Hip muscles and postural control related to ankle function.

Hip exercises boost postural control in individuals with ankle instability

-“Four weeks of hip external rotator and abductor strengthening significantly improves postural control in patients with functional ankle instability (FAI) and may be useful for preventing recurrent instability, according to research from Indiana University in Bloom­ington.”

Nothing new here, at least not here on The Gait Guys blog. We have been talking about these kinds of issues for a long time. We  have long discussed the necessary control of the glutes (and their anchoring abdominals) to eccentrically control the loading response during the stance phase of gait, we especially like to discuss the control of the rate of internal rotation (read: eccentric ability of external rotators as a component) of the leg with the glutes. It is why we think it is so important to eccentrically test the glutes and the core stabilizers (all of them !) when the client is table assessed because it is a huge window for us as to what is happening when there is ground interface. Sure one is open chain and the other is closed, but function is necessary in both. 
What this article is again, like others, telling us is that the ability to stack the joints (knee over foot, hip over knee, level stable pelvis over hip) improves postural control, especially when there is a risky environment of ankle functional or anatomical instability.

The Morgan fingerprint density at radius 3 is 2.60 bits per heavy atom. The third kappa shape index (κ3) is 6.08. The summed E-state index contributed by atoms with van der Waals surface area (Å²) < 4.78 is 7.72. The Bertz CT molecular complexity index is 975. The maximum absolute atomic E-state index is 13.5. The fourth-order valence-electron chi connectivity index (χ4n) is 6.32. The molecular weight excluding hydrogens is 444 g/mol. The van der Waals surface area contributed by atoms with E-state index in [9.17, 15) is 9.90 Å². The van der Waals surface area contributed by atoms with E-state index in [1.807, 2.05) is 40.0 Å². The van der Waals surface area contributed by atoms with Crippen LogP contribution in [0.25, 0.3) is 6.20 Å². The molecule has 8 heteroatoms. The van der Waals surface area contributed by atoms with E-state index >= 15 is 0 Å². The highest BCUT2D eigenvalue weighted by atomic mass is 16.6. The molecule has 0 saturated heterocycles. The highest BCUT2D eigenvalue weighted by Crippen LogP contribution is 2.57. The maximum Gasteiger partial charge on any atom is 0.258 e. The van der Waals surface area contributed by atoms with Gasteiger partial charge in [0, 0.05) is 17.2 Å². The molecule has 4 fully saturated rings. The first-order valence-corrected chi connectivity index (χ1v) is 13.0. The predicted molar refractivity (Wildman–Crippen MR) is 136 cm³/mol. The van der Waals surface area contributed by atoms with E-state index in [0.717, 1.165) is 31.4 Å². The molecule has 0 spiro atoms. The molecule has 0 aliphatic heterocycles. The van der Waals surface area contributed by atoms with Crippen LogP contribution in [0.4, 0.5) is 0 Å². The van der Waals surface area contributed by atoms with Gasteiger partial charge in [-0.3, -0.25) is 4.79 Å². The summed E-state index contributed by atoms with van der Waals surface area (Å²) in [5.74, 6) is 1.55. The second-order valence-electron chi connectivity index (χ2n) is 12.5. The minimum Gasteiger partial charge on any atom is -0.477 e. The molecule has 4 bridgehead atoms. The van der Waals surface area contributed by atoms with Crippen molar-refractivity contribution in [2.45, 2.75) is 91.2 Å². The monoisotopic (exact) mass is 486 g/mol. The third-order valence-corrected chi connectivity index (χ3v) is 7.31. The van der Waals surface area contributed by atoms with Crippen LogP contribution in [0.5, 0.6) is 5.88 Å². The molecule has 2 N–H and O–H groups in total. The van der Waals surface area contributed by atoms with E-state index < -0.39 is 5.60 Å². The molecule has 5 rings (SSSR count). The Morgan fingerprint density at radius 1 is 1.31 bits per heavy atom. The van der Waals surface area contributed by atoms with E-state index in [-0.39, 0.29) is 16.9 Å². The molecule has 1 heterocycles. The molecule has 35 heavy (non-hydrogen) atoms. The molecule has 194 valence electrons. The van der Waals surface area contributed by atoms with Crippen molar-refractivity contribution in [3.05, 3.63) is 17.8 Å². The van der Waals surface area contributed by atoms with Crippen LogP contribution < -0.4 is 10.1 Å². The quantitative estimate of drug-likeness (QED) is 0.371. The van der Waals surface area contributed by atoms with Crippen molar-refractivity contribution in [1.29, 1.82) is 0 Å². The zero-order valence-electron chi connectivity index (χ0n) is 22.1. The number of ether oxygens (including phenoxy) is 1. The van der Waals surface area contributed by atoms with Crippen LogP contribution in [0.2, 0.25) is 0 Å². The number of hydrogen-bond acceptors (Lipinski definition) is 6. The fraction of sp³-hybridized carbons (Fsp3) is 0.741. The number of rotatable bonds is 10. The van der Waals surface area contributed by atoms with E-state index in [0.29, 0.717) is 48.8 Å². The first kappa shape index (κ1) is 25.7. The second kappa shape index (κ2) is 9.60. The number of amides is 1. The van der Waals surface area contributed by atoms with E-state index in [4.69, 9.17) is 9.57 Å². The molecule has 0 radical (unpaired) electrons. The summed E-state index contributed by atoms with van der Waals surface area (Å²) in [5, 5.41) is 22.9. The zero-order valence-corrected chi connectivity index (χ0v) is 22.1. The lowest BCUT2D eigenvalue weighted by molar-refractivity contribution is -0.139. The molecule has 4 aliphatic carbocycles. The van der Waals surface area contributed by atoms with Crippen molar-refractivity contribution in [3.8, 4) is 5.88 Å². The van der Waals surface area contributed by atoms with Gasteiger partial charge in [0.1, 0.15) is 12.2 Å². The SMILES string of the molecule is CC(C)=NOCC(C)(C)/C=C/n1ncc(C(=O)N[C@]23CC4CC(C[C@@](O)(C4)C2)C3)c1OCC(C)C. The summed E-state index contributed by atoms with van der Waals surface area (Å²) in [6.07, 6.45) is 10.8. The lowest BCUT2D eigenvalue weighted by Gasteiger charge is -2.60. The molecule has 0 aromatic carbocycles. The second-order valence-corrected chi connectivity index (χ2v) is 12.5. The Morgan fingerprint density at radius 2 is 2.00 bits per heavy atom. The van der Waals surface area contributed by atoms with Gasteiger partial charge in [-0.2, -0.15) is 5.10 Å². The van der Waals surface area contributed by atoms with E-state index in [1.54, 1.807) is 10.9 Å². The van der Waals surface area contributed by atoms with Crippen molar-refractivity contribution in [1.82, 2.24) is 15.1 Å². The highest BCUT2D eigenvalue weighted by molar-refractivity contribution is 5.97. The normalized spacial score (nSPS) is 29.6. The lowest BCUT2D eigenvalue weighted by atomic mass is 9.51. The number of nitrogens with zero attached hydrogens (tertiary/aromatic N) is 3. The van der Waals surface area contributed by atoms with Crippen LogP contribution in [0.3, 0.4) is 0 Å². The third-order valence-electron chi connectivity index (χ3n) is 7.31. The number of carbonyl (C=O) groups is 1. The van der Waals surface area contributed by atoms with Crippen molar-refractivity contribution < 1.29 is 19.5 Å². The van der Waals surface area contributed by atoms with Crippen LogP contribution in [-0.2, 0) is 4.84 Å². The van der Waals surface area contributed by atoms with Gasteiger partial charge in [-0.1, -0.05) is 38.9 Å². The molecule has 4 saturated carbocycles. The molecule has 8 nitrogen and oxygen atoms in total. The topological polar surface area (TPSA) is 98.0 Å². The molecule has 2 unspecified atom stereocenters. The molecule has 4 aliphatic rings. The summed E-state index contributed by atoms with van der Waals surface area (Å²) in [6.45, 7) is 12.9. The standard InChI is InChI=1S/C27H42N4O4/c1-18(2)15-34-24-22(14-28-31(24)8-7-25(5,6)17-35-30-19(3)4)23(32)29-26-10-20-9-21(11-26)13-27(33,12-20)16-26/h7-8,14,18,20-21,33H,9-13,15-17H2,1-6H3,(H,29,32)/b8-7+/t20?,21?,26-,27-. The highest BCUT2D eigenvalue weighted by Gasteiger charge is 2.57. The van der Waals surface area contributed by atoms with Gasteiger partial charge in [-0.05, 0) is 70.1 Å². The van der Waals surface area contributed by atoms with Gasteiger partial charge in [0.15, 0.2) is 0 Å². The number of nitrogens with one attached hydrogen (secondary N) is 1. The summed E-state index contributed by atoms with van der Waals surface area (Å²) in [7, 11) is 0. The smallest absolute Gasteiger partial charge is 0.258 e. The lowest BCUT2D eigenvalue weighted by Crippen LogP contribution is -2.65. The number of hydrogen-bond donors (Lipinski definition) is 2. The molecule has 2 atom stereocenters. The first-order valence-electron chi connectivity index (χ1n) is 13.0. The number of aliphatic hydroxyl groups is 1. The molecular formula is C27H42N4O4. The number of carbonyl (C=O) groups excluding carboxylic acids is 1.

And yes, we are talking Cross over gait and frontal plane challenges and faulty patterns here.  Failure to stack the joints usually leads to cross over gait challenges (type in “cross over or cross over gait into our blog SEARCH box). Remember though, you must selectively strengthen the weak muscles and weak motor patterns, if you are not specific you can easily strengthen the neuro-protective tight muscles and their patterns because they have been the only available patterns to your client. If you are not careful, you will help them strategize and compensate deeper, which in itself can lead to injury.  This is a paramount rehab principle, merely activating what appears weak does not mean you are carrying them over to a functional pattern. Just because you can show a change on the table doesn’t mean it carries over to the ground and sport or training. 
Shawn and Ivo, the gait guys